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No raise for Fish and Wildlife for RAPID response

Alberta Government Photo

Masha Scheele

While in the process of joining the Rural Alberta Integrated Defence Force (RAPID), Alberta’s Fish and Wildlife officers have been notified they will not be compensated for additional responsibilities and risks added to their roles by the province.

Their added duties and responsibilities would come into effect by December 2020, according to a post from the Alberta Game Warden Association (AGWA), a non-profit organization whose members are Fish and Wildlife officers. 

“The RAPID Force is a critical component in the Government of Alberta’s strategy to combat rural crime. By integrating Alberta’s provincial peace officers, response times are significantly reduced and communities feel safer,” stated Jerrica Goodwin, press secretary of the Treasury Board and Finance.

When contacted by The Voice, West Yellowhead MLA Martin Long’s office had nothing to add on the topic beyond forwarding the same statement already made by Goodwin.

Despite a promise from the provincial government last year that said these extra duties would come with increased salaries, officers were notified of the change to that commitment on Oct. 2.

“RAPID Force duties have not been assigned at this time. Alberta’s Public Service Commission completed a job classification review finding the additional duties would not substantively change the job function. With new work we know adjustments may be made and if there are substantive changes to the job descriptions after six months they can be submitted for review,” stated Goodwin.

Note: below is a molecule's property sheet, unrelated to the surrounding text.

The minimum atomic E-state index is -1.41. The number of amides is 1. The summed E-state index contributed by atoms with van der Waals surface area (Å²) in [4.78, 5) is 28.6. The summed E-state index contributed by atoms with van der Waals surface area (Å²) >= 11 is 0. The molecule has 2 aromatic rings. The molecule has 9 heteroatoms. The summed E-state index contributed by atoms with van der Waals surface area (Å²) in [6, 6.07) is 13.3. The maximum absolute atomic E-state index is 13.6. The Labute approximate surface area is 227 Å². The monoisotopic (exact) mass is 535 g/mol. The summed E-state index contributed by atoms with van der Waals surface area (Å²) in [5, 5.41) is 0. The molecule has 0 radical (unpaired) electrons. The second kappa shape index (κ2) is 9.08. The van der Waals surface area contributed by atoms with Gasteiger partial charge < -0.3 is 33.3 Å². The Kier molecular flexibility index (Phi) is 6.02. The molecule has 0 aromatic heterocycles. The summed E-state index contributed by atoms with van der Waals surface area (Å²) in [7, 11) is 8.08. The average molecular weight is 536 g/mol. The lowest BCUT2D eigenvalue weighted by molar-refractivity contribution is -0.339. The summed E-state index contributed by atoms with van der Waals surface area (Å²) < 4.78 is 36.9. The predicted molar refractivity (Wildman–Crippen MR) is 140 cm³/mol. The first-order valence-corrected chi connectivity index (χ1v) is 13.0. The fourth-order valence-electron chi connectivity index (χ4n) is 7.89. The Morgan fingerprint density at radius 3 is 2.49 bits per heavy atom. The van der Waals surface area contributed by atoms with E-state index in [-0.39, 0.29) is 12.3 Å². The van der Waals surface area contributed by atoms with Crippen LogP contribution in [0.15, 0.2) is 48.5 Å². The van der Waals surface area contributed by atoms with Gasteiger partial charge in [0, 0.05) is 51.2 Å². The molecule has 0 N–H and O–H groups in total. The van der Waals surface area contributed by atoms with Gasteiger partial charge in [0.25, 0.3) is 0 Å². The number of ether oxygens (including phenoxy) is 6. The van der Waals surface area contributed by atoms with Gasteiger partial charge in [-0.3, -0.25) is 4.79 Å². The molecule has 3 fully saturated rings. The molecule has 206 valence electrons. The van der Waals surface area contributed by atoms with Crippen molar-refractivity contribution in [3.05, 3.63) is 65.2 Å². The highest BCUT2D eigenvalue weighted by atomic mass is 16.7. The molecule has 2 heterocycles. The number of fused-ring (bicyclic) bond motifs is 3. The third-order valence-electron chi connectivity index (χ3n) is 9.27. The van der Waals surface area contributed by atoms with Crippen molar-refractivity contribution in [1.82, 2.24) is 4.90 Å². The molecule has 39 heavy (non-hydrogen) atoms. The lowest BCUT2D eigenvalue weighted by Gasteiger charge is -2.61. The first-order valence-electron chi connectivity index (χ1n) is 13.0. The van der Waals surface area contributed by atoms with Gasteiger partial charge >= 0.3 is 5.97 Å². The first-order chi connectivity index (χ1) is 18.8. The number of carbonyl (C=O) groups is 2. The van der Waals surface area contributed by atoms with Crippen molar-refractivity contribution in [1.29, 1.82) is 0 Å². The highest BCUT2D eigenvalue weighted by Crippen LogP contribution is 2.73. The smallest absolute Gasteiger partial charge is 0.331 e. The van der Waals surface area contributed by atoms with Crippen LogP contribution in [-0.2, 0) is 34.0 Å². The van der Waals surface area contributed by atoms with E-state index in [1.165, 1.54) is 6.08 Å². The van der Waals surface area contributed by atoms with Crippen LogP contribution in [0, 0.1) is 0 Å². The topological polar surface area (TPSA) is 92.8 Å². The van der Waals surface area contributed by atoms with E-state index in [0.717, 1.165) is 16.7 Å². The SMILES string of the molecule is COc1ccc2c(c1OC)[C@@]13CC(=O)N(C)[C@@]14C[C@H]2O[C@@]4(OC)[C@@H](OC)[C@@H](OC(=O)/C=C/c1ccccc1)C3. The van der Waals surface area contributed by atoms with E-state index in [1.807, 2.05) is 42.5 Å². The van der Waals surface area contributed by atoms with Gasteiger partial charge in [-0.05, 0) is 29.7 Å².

Officers were informed that according to the classification review, their duties have not substantively changed in the areas of knowledge, problem solving, or responsibilities. 

“If they’re saying nothing has changed in their duties, then that means they were functioning as full police officers all along and getting way underpaid compared to everyone else. Or the government is actually going back on their word from last year,” said Bill Peters, a retired Fish and Wildlife enforcement manager.

One of those new duties means Fish and Wildlife officers will be responding to the most dangerous 911 emergency calls in rural Alberta, stated Mike Dempsey, vice president of the Alberta Union of Provincial Employees (AUPE) representing the officers.

“Fish and Wildlife Officers have the most training with weapons because of what they do with wildlife. They have weapons training, which is why they would be doing the most dangerous work for the RCMP,” said Dempsey.

Dempsey noted that one officer recently wrote about going through a two-day domestic violence course, trying to wrap his head around what business he has as a game warden to attend a domestic abuse course. Officers would be taking statements, photographs, and potentially getting into high risk violent scenarios, which raises alarm bells.

The average RCMP officer doing the same work, is making $15,000 to $25,000 per year more, according to Dempsey.

In addition to that, traffic sheriffs and commercial vehicle officers will be given authority to respond to a wider range of calls, such as complaints by erratic drivers, collisions, and impaired driving incidents, he added.

“This is a broken promise, it was in writing that these [officers] would be paid more for stepping up to the plate and then lo and behold they said, ‘Sorry, we’re not going to pay you more after all,’” Dempsey said.

Premier Jason Kenney and former Justice Minister, Doug Schweitzer, announced the creation of the RAPID Force initiative last November.